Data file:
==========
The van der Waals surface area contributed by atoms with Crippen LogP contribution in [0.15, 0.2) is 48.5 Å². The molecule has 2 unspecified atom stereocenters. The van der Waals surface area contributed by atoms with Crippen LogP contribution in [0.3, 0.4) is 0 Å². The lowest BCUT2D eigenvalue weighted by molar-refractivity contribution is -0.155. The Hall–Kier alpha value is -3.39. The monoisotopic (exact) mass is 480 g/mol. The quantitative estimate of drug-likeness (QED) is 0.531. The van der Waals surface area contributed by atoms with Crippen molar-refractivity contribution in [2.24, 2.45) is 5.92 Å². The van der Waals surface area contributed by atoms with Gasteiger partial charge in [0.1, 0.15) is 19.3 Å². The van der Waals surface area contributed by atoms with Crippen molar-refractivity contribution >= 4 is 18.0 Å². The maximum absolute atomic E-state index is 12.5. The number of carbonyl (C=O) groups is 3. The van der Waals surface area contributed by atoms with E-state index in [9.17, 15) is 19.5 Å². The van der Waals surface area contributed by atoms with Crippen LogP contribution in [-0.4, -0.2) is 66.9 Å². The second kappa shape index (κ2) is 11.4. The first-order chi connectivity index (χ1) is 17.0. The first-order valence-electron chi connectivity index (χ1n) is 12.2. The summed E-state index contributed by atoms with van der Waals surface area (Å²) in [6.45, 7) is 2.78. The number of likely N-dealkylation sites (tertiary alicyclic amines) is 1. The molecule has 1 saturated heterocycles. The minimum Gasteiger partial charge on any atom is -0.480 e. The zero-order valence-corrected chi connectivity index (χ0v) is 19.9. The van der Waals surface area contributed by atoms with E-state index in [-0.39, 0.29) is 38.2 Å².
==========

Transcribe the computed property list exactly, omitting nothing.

The van der Waals surface area contributed by atoms with Crippen LogP contribution in [0.15, 0.2) is 48.5 Å². The molecule has 2 unspecified atom stereocenters. The van der Waals surface area contributed by atoms with Crippen LogP contribution in [0.3, 0.4) is 0 Å². The lowest BCUT2D eigenvalue weighted by molar-refractivity contribution is -0.155. The Hall–Kier alpha value is -3.39. The monoisotopic (exact) mass is 480 g/mol. The quantitative estimate of drug-likeness (QED) is 0.531. The van der Waals surface area contributed by atoms with Crippen molar-refractivity contribution in [2.24, 2.45) is 5.92 Å². The van der Waals surface area contributed by atoms with Gasteiger partial charge in [0.1, 0.15) is 19.3 Å². The van der Waals surface area contributed by atoms with Crippen molar-refractivity contribution >= 4 is 18.0 Å². The maximum absolute atomic E-state index is 12.5. The number of carbonyl (C=O) groups is 3. The van der Waals surface area contributed by atoms with E-state index in [9.17, 15) is 19.5 Å². The van der Waals surface area contributed by atoms with Crippen LogP contribution in [-0.4, -0.2) is 66.9 Å². The second kappa shape index (κ2) is 11.4. The first-order chi connectivity index (χ1) is 17.0. The first-order valence-electron chi connectivity index (χ1n) is 12.2. The summed E-state index contributed by atoms with van der Waals surface area (Å²) in [6.45, 7) is 2.78. The number of likely N-dealkylation sites (tertiary alicyclic amines) is 1. The molecule has 1 saturated heterocycles. The minimum Gasteiger partial charge on any atom is -0.480 e. The zero-order valence-corrected chi connectivity index (χ0v) is 19.9. The van der Waals surface area contributed by atoms with E-state index in [-0.39, 0.29) is 38.2 Å².